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Monitoring Large-scale Cloud
Infrastructures with OpenNebula
Simon Boulet
OpenNebula Consultant
Co-founder of the Cloudnor...
Goals
1. Show how to configure OpenNebula to
achieve sub-1 minute monitoring interval
2. Demonstrate the use of OpenNebula...
How Big Exactly is Large-scale?
How many hosts?
1,000? 2,000? 10,000 VMs?
Monitoring in OpenNebula
● Detects when a VM or host changes status
(Running, Stopped, etc.)
● Built-in metrics: CPU, memo...
Don't Expect the Default
Configuration to Perform Optimally
● Database: Use MySQL database backend,
not the default SQLite...
Use OpenNebula >= 4.0
Prior versions did monitoring in two phases:
1. The IM Monitor action monitored Hosts
2. The VMM Pol...
Monitoring History
By default OpenNebula keeps 24h of
monitoring history
15 seconds interval X 24h = 5760 records per VM
A...
Monitoring History (continued)
● Reduce history to 30 minutes (1800
seconds)
● Use MySQL MEMORY storage engine for
vm_moni...
Watch your Load Average
As of 4.2, the maximum number of
simultaneous XML-RPC API connections is
limited to 15
Overloaded ...
Local Caching Nameserver
OpenNebula use DNS name for monitoring
hosts (unless you named your hosts using their
IP address ...
Beware of SSH Transport
Most OpenNebula drivers (KVM, Xen, etc.) use
SSH connections to perform actions
OK for deploying n...
Meet Ganglia
<< Ganglia is a scalable distributed system monitor tool for high-performance
computing systems such as clust...
Meet Ganglia (continued)
Ganglia Driver Limitations
1. Currently only 1 Ganglia Collector is
supported
2. Need to run script on each host to export...
Host sFlow
<< The Host sFlow agent exports physical and virtual server performance
metrics using the sFlow protocol. The a...
Host sFlow (continued)
Source: http://blog.sflow.com/2012/02/ganglia-33-released.html
Host sFlow (continued)
Sample Metrics
Hosts Metrics
VMs Metrics
Not currently supported in OpenNebula. Contact me if you'r...
4,000 VMs at Sub-1 Minute Interval
OpenNebula 4.2 + xml-rpc patch (upcoming in 4.4)
Experimental Host sFlow Driver
1 OpenN...
4,000 VMs at Sub-1 Minute Interval
4,000 VMs at Sub-1 Minute Interval
4,000 VMs at Sub-1 Minute Interval
Looking Forward
There’s room for optimizations
● The command line tools can get very slow when
returning very large result...
Thank you!
Questions?
“OpenNebula captured my interest for several technical
reasons besides the fact that it is truly ope...
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OpenNebulaConf 2013 - Monitoring Large-scale Cloud Infrastructures with OpenNebula by Simon Boulet

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Efficient monitoring is crucial when managing your Cloud infrastructure. The metrics collected by OpenNebula can be used to trigger automatic scaling, or quickly detect failures to automatically restart virtual machines. During this talk, I will show how OpenNebula can be used to efficiently monitor thousands of virtual machines at sub-1 minute interval. I will show how OpenNebula can be enhanced and optimized, and how different metrics collection tools such as Ganglia and Host-sFlow can be used with OpenNebula to monitor large-scale Cloud infrastructures.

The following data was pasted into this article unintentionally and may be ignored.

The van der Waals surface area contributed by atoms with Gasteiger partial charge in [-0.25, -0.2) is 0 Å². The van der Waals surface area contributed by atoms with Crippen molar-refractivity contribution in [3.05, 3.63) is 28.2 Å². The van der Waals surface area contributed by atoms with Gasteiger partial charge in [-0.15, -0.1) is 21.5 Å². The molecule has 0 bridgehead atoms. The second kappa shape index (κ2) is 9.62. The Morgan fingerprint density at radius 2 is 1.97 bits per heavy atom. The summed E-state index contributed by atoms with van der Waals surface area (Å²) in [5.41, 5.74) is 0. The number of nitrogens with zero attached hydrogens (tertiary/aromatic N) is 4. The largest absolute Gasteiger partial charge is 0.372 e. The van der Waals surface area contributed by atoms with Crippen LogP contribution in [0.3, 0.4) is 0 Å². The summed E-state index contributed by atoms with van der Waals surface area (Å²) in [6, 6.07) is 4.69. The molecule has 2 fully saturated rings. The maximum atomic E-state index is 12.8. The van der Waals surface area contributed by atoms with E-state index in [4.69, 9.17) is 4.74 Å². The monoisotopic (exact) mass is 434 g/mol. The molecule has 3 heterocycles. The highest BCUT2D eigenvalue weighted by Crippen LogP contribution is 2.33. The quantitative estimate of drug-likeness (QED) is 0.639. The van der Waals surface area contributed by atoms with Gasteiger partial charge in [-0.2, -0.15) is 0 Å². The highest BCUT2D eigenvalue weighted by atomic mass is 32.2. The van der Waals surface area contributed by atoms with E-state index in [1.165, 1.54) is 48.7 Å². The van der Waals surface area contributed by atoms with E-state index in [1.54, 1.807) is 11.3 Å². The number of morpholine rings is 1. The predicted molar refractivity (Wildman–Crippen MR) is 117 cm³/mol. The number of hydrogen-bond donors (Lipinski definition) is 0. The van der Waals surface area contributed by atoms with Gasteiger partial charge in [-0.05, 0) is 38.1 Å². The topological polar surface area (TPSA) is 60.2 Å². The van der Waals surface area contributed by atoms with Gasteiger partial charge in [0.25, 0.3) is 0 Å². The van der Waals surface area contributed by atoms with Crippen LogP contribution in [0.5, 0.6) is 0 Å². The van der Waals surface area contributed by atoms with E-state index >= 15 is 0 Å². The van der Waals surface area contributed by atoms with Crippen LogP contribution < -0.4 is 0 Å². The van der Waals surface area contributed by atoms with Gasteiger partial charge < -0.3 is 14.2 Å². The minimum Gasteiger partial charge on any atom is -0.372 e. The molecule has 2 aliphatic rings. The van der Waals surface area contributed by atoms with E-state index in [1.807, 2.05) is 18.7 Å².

Bio:
Simon Boulet is an Entrepreneur and an IT Consultant from Montreal, Canada. He has worked on various Cloud infrastructure projects, including projects for the CBC/Radio-Canada public television that had important scaling needs for hosting online interactive TV shows. Prior to becoming an IT Consultant, Simon was IT Director at iWeb, Canada’s largest Web Hosting company, where he led iWeb’s first steps into Cloud Computing with the development of the Smart Servers. Simon is also an active and frequent contributor to OpenNebula, with a deep understanding of OpenNebula internals, and has contributed several enhancements and bug fixes that made it through the official releases of OpenNebula.

Published in: Technology, Design
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Transcript of "OpenNebulaConf 2013 - Monitoring Large-scale Cloud Infrastructures with OpenNebula by Simon Boulet "

  1. 1. Monitoring Large-scale Cloud Infrastructures with OpenNebula Simon Boulet OpenNebula Consultant Co-founder of the Cloudnorth.com Project simon@nostalgeek.com
  2. 2. Goals 1. Show how to configure OpenNebula to achieve sub-1 minute monitoring interval 2. Demonstrate the use of OpenNebula in large-scale cloud infrastructures 3. Suggest enhancements to OpenNebula performance and monitoring
  3. 3. How Big Exactly is Large-scale? How many hosts? 1,000? 2,000? 10,000 VMs?
  4. 4. Monitoring in OpenNebula ● Detects when a VM or host changes status (Running, Stopped, etc.) ● Built-in metrics: CPU, memory and network usage ● You can add as many metrics as you like by customizing driver ● Can be used to perform various tasks (auto scaling, high-availability redeployment, etc.)